We’re excited to begin a new series on our blog spotlighting Design for Manufacturing (DFM) best practices. We provide DFM services as part of our holistic approach to manufacturing success so that we can help customers improve cost, performance, and/or time to market while ensuring that they are fully prepared for the next step in the manufacturing process.
Today we’ll cover best practices for thread design, but be sure to check back each month for a new tip.
4 Best Practices for Thread Design in Complex CNC Machining
Internal and external threads are most commonly produced using CNC machining as opposed to injection molding or casting, because it’s much easier to add threads to milled and turned parts.
While machining threads is a fairly straightforward process, we’ve found that there are sometimes discrepancies between the design intent of a part and the reality of producing it on the shop floor. Here are a few best practices for thread design that will streamline communication and help you get an optimal thread for your application:
- Know your thread depth. Thread depth is defined as the distance from an adjacent surface to the center line of the last full thread. Contract machining shops typically treatthread depth as a minimum—unless the customer indicates that thread depth should be a maximum measurement or provides instructions not to break through. For DFM purposes, it’s generally best to specify whether your thread depth should be treated as a minimum or a maximum before sending the part out to quote. It’s also important to specify if you do not want the thread to break through.
- Don’t specify drill depth. While shops generally like as much information as possible about a part, drill depth is one specification you should actually avoid. Drill depth depends on the specific tooling a shop chooses, making it difficult to determine in advance. Drill depth also needs to be deeper than thread depth, but how much deeper is, again, dependent on the tooling and the hardware being used. Since the critical dimension is the thread depth, focus on providing that information instead. Your contract machining partner will use that information to determine the best tooling for the job.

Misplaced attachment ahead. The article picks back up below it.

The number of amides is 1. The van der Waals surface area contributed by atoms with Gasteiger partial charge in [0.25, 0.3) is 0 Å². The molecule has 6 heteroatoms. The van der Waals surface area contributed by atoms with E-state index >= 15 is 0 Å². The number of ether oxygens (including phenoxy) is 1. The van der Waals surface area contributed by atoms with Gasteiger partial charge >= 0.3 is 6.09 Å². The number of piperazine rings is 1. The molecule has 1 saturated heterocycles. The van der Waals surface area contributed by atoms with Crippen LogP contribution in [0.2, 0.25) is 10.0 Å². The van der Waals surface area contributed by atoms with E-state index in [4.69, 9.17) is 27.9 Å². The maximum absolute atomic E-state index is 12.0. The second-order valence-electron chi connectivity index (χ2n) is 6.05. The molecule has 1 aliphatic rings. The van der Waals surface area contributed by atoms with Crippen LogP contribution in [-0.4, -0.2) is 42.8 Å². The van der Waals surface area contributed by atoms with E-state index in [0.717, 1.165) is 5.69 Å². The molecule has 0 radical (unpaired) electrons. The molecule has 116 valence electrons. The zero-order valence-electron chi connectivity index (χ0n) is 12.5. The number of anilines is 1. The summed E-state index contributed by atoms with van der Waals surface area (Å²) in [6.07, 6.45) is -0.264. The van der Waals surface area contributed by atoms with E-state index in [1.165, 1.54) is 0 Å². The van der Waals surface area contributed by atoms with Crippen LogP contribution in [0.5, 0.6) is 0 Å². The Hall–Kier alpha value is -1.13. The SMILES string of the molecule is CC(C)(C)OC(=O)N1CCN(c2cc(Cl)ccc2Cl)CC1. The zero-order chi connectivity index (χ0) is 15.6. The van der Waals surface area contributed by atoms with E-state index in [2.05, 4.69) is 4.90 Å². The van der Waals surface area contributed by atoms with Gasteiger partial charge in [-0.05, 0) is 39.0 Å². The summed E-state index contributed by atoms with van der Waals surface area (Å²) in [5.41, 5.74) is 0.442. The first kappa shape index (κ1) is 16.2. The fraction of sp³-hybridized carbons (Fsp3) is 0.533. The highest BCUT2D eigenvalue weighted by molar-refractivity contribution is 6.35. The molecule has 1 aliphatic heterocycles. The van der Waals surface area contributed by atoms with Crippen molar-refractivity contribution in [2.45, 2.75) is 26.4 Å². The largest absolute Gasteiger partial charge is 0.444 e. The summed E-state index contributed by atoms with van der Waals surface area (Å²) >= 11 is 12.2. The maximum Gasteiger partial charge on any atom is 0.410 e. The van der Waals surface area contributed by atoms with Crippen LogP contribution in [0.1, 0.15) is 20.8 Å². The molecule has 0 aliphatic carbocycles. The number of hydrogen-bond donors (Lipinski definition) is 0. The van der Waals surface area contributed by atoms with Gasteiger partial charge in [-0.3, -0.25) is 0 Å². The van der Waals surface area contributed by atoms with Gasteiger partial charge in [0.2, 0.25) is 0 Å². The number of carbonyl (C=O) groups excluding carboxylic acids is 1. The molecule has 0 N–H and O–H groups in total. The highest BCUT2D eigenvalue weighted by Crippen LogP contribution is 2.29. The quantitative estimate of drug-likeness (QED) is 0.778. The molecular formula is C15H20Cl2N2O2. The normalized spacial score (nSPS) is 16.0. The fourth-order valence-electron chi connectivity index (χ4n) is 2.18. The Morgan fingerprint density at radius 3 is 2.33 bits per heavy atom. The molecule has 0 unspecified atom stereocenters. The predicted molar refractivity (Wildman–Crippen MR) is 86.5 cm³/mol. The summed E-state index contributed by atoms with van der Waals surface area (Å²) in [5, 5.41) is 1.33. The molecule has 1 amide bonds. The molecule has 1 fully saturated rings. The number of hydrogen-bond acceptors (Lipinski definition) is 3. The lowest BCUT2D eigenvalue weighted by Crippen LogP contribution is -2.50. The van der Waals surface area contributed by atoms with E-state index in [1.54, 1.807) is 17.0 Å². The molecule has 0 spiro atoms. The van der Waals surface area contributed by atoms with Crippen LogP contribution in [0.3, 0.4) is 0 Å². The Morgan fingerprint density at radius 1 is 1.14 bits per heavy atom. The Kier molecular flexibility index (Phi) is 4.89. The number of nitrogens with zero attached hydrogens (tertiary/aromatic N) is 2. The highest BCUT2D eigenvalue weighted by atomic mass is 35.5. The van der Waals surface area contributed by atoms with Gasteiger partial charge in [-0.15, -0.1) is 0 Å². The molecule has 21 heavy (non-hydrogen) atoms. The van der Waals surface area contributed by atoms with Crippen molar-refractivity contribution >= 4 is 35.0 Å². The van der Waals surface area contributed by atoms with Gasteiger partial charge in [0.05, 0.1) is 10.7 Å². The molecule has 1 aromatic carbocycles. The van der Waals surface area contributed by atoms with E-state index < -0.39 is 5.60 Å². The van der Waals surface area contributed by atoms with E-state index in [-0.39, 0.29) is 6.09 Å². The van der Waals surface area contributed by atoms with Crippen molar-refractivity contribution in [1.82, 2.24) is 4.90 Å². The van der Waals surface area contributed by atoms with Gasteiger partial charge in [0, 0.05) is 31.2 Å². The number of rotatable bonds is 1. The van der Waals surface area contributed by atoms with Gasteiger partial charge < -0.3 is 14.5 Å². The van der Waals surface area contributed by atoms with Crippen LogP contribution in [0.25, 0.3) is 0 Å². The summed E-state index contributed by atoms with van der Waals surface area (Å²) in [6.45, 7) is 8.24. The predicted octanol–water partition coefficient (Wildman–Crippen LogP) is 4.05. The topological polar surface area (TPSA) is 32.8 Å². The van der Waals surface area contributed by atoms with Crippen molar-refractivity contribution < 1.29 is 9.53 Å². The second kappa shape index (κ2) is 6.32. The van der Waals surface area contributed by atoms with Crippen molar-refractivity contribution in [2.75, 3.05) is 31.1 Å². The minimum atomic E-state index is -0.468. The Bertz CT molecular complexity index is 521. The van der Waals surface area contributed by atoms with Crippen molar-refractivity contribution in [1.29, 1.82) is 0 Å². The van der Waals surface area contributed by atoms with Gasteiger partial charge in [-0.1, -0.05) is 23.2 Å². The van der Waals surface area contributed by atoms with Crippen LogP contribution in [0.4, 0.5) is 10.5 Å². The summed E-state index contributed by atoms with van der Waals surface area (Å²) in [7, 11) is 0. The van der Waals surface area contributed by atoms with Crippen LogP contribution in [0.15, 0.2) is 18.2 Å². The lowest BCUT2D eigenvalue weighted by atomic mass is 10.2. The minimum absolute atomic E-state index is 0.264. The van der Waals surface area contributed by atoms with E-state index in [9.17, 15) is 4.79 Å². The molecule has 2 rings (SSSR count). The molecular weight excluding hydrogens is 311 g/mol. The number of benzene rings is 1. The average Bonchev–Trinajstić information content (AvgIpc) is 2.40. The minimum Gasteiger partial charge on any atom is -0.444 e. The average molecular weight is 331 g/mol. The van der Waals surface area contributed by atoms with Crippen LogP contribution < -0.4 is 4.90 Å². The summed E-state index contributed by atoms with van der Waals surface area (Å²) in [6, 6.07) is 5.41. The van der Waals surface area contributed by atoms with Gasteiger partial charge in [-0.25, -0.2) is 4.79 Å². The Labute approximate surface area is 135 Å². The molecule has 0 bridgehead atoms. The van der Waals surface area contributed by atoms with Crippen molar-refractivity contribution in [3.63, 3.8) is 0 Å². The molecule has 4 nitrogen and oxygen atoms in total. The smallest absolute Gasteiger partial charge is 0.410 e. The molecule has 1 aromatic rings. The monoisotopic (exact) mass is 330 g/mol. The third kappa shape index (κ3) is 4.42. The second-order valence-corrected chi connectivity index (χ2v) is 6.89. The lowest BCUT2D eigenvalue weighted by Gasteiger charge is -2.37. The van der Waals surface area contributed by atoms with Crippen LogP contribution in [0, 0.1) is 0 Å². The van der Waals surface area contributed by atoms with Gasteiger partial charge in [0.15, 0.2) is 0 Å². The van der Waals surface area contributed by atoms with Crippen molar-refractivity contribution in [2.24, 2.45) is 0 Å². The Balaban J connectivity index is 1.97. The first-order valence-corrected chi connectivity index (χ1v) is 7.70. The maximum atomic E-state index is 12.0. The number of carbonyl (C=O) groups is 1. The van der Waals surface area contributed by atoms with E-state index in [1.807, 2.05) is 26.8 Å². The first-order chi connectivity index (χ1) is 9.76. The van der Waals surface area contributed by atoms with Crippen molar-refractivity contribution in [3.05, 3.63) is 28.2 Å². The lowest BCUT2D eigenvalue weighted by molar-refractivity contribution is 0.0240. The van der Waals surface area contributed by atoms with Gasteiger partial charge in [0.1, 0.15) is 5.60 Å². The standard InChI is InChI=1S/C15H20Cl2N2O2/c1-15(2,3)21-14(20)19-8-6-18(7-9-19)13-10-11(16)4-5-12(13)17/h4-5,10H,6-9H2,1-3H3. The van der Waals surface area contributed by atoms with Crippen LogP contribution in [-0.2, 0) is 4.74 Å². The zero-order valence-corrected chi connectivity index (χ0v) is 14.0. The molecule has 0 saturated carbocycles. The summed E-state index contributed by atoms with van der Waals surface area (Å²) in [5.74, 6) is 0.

- Avoid threads that are too deep. Contrary to popular belief, designing threads that are excessively deep won’t increase the strength of your part! When features have a small diameter and a long reach, special tooling is required to machine the part. These long-necked tools cost significantly more than standard tools and are prone to breaking and causing chatter during machining. Unless deep threads are absolutely necessary for the function of your application, stick to a maximum thread engagement length of 1x thread diameter for steel and 2x thread diameter for aluminum.
- Clarify rolled vs. cut threads. Threads are either rolled or cut, and it’s important to clarify your preference, if you have one. Industries like aerospace often require the additional strength of a rolled thread, but that can vary from part to part. If you don’t specify what type of thread you’d like, you will likely end up with a thread based on your manufacturer’s choice for ease of machining. Since engineers typically have more information on hand about part functionality, they’re the best ones to determine the kind of thread needed for optimal part performance.
We hope you found this first DFM tip insightful. If you have questions about thread design, our expert engineers are happy to discuss your part with you at any point. Contact us to get the conversation started!